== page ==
This debacle does not exactly enhance Ireland’s aspiration to becoming the best small country in the world in which to do business, putting it mildly.  However, we now have quite a track record in this country of allowing small groups of people acting in a manner that is not in the interests of the greater good. We have the examples of the disruption caused in the Corrib Gas Field in Mayo; the marches against wind farms around the country; the opposition to oil exploration in Dun Laoghaire; the attempts to prevent workers from installing water meters in certain areas; and of course the attempts by some farmers in Waterford to prevent the development of the Deise greenway. The list goes on and on, but the net results are the same.


The spirit of nimbyism is alive and well in this country. In the case of wind farms and the like, the impact on the lives of opponents is semi-permanent but in the case of the Croke park concerts, it is just a fleeting inconvenience that will be soon forgotten. Sanity should be allowed prevail in such circumstances.


This article appeared in July 17th 2014


By Jim Power

Most sensible people would recognise that a functioning economy needs a functioning property and construction sector. After a dramatic collapse since 2008, Ireland’s property and construction sector has been decimated and although slightly better than in recent times, it is still in a very perilous state. Consequently, it is imperative that measures are taken to re-build a sector that has been decimated and stripped of a vital skills base. The government launched its latest blueprint for the sector in recent weeks, titled Construction 2020. This report contains 75 action points for the sector, but underlying it all is a clear recognition that it is essential to re-build the sector as quickly as possible.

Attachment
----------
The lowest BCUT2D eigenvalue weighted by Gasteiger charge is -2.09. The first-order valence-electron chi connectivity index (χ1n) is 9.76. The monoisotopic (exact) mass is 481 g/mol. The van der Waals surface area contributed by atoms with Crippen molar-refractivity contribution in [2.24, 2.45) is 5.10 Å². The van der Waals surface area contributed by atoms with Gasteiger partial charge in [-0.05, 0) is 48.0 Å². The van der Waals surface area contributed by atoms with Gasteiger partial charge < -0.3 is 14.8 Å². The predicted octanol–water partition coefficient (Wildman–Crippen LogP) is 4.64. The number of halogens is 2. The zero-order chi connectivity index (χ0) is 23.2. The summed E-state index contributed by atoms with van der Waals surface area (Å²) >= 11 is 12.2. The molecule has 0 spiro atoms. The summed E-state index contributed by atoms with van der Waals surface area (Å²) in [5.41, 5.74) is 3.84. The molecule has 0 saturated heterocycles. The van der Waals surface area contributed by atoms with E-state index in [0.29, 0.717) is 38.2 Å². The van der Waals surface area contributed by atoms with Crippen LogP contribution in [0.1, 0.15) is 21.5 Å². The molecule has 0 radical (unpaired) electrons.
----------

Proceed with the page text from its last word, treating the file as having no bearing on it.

Action point No. 51 recommends that consideration be given to the concept of a universal mortgage insurance scheme, which would allow banks share the risk of mortgage lending, either with the public sector or with private insurance companies. The key aim of the proposal would be to increase bank lending in general or increase lending to specific target groups. However, it is essential that if demand is to be given a boost, there must be sufficient supply to meet that demand. If not, any demand-side measures would just lead to undesirable house price inflation.

The Department of Finance is currently finalising its thoughts on the topic of universal mortgage insurance. It remains to be seen what it will advise the Government, but there is reasonably compelling international evidence that it has a key role to play in a functioning mortgage market. Canada is a good example.

Mortgage lenders here in Ireland are under significant pressure to re-build profitability, reduce the size of the balance sheet and hold adequate levels of prudential capital. High LTV mortgages are in theory more risky than low LTV mortgages, and so they may require higher capital provisioning or may creation the perception of a more risky loan book, which could influence the ability of banks to raise capital. It is in this context that mortgage insurance could play a significant role.